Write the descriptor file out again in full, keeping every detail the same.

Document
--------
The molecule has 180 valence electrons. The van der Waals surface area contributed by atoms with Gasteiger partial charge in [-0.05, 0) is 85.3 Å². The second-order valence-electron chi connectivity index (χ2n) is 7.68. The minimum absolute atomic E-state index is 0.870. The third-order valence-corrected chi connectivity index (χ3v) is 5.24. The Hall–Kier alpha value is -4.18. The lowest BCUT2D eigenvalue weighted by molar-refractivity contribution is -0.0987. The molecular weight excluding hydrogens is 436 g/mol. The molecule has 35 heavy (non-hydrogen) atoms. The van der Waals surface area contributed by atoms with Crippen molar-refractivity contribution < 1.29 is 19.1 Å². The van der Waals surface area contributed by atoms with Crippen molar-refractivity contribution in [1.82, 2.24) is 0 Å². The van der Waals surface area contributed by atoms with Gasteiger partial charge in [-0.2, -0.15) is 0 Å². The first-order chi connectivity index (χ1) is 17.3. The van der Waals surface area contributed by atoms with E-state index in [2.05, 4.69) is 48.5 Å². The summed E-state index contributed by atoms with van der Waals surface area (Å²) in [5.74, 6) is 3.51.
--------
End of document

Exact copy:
The molecule has 180 valence electrons. The van der Waals surface area contributed by atoms with Gasteiger partial charge in [-0.05, 0) is 85.3 Å². The second-order valence-electron chi connectivity index (χ2n) is 7.68. The minimum absolute atomic E-state index is 0.870. The third-order valence-corrected chi connectivity index (χ3v) is 5.24. The Hall–Kier alpha value is -4.18. The lowest BCUT2D eigenvalue weighted by molar-refractivity contribution is -0.0987. The molecular weight excluding hydrogens is 436 g/mol. The molecule has 35 heavy (non-hydrogen) atoms. The van der Waals surface area contributed by atoms with Crippen molar-refractivity contribution < 1.29 is 19.1 Å². The van der Waals surface area contributed by atoms with Crippen molar-refractivity contribution in [1.82, 2.24) is 0 Å². The van der Waals surface area contributed by atoms with Gasteiger partial charge in [-0.2, -0.15) is 0 Å². The first-order chi connectivity index (χ1) is 17.3. The van der Waals surface area contributed by atoms with E-state index in [2.05, 4.69) is 48.5 Å². The summed E-state index contributed by atoms with van der Waals surface area (Å²) in [5.74, 6) is 3.51.